excerpt from 'An octogenarian's personal life story' pp. 13-14 (196 words)

excerpt from 'An octogenarian's personal life story' pp. 13-14 (196 words)

part of

An octogenarian's personal life story

original language

urn:iso:std:iso:639:ed-3:eng

in pages

13-14

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text excerpt

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[At fourteen years old, William George Elliott was enlisted in the Royal Marines as a bugler. His father (1862-1942) had been a Royal Marine, including duty as Hall Porter, Royal Naval College, Dartmouth]

 

[…] I looked at the Duty Board one day, and what do you think, I was on draft to “HMS Britannia”. The official name to the Royal Naval College, Dartmouth. My father’s place of employment. So one day later I was at the College, in the Royal Marine’s Mess. There were two Buglers, my colleague had two Badges, so I was under his wing. Soon I was rubbing shoulders with the Cadets of the College, they were everywhere, I did envy them, dodging from Classroom to Classroom at the sound of the Bugle call, their training was strict and various, there was plenty of sport as a relaxation, but their studies took them well into the evening […]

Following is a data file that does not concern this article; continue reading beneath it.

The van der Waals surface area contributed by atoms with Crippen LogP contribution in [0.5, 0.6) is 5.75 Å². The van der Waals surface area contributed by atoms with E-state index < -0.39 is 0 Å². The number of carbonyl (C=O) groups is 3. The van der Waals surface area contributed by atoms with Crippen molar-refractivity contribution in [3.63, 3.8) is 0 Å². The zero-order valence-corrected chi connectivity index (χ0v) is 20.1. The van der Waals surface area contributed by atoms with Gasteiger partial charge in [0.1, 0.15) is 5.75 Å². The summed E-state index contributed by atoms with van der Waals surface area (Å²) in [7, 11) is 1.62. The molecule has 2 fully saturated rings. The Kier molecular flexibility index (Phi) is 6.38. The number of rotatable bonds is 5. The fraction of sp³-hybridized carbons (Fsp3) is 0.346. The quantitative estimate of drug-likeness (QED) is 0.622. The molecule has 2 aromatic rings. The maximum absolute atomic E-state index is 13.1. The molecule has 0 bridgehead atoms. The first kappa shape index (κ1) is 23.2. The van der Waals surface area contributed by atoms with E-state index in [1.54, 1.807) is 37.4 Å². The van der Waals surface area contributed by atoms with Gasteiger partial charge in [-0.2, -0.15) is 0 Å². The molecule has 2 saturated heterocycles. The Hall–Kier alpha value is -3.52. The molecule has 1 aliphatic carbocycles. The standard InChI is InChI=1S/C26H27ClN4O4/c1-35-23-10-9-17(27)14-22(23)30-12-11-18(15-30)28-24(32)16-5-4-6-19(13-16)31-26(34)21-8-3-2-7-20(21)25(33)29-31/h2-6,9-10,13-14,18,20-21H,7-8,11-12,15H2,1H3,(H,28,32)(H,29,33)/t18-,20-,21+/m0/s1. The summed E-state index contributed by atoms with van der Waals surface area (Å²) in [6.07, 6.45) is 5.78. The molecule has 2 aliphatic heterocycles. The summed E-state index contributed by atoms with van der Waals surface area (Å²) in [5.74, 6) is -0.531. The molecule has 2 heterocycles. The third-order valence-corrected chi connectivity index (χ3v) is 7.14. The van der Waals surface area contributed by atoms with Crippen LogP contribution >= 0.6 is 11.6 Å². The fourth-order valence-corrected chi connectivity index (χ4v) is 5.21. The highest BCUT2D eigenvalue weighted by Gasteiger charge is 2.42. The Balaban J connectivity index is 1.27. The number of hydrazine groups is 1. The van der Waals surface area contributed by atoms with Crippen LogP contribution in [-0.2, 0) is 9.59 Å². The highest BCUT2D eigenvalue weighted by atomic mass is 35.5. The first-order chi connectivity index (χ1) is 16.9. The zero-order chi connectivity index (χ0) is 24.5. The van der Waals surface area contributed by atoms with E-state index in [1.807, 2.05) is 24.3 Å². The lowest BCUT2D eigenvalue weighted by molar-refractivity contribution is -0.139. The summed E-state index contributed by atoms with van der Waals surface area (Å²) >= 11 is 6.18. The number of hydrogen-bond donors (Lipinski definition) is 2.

[…]

 

You cannot imagine what term time is really like unless you experience it. The corridors and rooms are a mass of movement from early morning to pipe down at night, then silence until 630am when the bugles sound once more and the dormitories become alive. 

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excerpt from 'An octogenarian's personal life story' pp. 13-14 (196 words)

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